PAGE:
2022 Prospect Profile: Bryant Koback

by | Apr 9, 2022

Toledo’s Bryant Koback was one of this year’s most egregious Combine snubs. He gave a big middle finger to the league by blowing up his Pro Day:

Koback is a bit slim at nearly 5-11 and 209-pounds. But his athletic profile is quite robust. He was explosive, though perhaps not legitimately fast. He posted a 4.49 40-yard dash and notched the second-highest Burst Score in the class. His Agility Score comes in at the 60th-percentile. And he solidified his workout warrior status with a Bicep Bob Turbin-like showing on the bench.

Based on the above measurables, the following historical prospects are Koback’s most similar from a purely physical standpoint:

For a guy getting zero buzz in this running back class, this is a solid group of comps. Brandon Jackson and Shane Vereen both have NFL seasons with 800-plus scrimmage yards on their resumés. And Ryan Williams was a second-round pick who flamed out due to injuries.

Ignoring size, guys like David Johnson, James Robinson, Shonn Greene, and Nick Chubb are among his 10 closest athletic matches.

Production Profile

It was an interesting college journey for Bryant Koback. He initially committed to Kentucky before being a solid producer for some terrible Toledo teams:

Depending on how you calculate breakouts, he might get credit for having posted one in year three. But I’ve got him at year five. By the time he exploded for 1,700 scrimmage yards and 18 TDs in that fifth year, he had already posted two straight seasons with over 100 scrimmage yards per game. And three straight with at least 70 per game.

Given the seasonal Dominator Ratings he posted and the quality of teams that he played on, the following historical prospects had the most similar college production profiles:

None of these guys were no-doubt producers in college. But several have gone on to be solid NFL role players with circumstantial fantasy utility. Lurking just outside the top five of this comps list are guys like Darrell Henderson and Latavius Murray.

Rushing Efficiency

I wrote a full breakdown of Bryant Koback‘s rushing efficiency profile that can be found here. The following is a quick overview:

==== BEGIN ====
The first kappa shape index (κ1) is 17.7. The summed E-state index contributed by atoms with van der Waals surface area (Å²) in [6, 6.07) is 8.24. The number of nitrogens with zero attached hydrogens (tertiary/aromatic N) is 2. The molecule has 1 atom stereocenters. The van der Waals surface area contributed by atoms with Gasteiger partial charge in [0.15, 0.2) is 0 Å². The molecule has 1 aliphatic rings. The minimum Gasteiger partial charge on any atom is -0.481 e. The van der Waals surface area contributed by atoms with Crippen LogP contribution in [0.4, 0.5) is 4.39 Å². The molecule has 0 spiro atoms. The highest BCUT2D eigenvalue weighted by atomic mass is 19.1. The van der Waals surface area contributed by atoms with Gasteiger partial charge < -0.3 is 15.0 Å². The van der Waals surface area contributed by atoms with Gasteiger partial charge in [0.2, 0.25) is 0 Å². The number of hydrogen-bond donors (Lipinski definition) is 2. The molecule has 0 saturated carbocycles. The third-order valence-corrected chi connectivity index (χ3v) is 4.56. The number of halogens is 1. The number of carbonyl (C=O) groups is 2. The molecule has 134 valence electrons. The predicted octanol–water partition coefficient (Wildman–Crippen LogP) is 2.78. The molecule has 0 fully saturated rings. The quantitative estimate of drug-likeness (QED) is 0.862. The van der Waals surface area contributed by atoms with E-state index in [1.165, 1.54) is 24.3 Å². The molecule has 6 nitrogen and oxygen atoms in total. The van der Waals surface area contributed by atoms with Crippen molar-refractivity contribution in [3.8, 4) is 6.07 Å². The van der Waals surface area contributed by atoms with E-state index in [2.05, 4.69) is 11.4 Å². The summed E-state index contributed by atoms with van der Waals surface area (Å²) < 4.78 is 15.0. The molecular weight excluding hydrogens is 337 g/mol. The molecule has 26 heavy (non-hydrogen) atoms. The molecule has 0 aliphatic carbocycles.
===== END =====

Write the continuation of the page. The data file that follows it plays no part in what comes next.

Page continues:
At first glance, his efficiency numbers are nothing to write home about. He was a high-volume guy who broke a lot of tackles on his way to looking fairly pedestrian relative to mediocre teammates.

A closer look, however, reveals that he was typically much better than these career numbers indicate. In a COVID-affected 2020 season in which Toledo only played a four-game schedule, he was simply awful from an efficiency standpoint. I’m not sure if he was playing injured. Or if COVID meant that he wasn’t able to properly train or participate in an offseason program. But something happened resulting in him being a much worse player that season than he was in any other.

Rushing Efficiency Score

Below are the percentile ranks of Bryant Koback‘s yearly numbers in Box-Adjusted Efficiency Rating and Relative Success Rate. As well as what his career numbers would look like if we simply ignore 2020:

It’s generally not sound process to pretend like a player’s worst season didn’t happen. I’m more willing to do that in this situation for two reasons. First, 2020 is an outlier when considered next to his above-average BAE Rating numbers from his other three seasons. Second, we’re mining for upside here given that he’s nowhere near the top of this running back class by consensus. He’s a low probability play anyway. Why not hone in on the upside he displayed instead of writing him off because of one bad season?